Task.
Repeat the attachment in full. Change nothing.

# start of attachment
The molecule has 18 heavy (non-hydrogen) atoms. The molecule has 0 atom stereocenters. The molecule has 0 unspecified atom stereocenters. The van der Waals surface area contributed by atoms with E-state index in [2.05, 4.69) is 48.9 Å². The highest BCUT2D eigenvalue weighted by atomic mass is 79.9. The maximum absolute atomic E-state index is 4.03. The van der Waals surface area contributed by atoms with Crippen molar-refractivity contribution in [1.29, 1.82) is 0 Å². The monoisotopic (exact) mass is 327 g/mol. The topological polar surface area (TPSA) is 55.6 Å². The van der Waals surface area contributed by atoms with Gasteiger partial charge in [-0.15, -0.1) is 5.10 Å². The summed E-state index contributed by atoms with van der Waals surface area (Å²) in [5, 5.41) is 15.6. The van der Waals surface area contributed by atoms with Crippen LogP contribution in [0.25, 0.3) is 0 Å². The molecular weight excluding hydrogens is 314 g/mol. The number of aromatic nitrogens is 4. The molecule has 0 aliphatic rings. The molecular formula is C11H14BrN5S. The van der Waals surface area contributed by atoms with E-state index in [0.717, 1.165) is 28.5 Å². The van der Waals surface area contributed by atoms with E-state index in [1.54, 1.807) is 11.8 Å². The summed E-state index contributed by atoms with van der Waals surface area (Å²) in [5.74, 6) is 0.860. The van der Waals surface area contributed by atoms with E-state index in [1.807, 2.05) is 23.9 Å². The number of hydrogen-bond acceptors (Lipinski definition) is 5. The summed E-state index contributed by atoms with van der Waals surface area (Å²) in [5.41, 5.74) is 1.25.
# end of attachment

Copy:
The molecule has 18 heavy (non-hydrogen) atoms. The molecule has 0 atom stereocenters. The molecule has 0 unspecified atom stereocenters. The van der Waals surface area contributed by atoms with E-state index in [2.05, 4.69) is 48.9 Å². The highest BCUT2D eigenvalue weighted by atomic mass is 79.9. The maximum absolute atomic E-state index is 4.03. The van der Waals surface area contributed by atoms with Crippen molar-refractivity contribution in [1.29, 1.82) is 0 Å². The monoisotopic (exact) mass is 327 g/mol. The topological polar surface area (TPSA) is 55.6 Å². The van der Waals surface area contributed by atoms with Gasteiger partial charge in [-0.15, -0.1) is 5.10 Å². The summed E-state index contributed by atoms with van der Waals surface area (Å²) in [5, 5.41) is 15.6. The van der Waals surface area contributed by atoms with Crippen LogP contribution in [0.25, 0.3) is 0 Å². The molecular weight excluding hydrogens is 314 g/mol. The number of aromatic nitrogens is 4. The molecule has 0 aliphatic rings. The molecular formula is C11H14BrN5S. The van der Waals surface area contributed by atoms with E-state index in [0.717, 1.165) is 28.5 Å². The van der Waals surface area contributed by atoms with E-state index in [1.54, 1.807) is 11.8 Å². The summed E-state index contributed by atoms with van der Waals surface area (Å²) in [5.74, 6) is 0.860. The van der Waals surface area contributed by atoms with E-state index in [1.807, 2.05) is 23.9 Å². The number of hydrogen-bond acceptors (Lipinski definition) is 5. The summed E-state index contributed by atoms with van der Waals surface area (Å²) in [5.41, 5.74) is 1.25.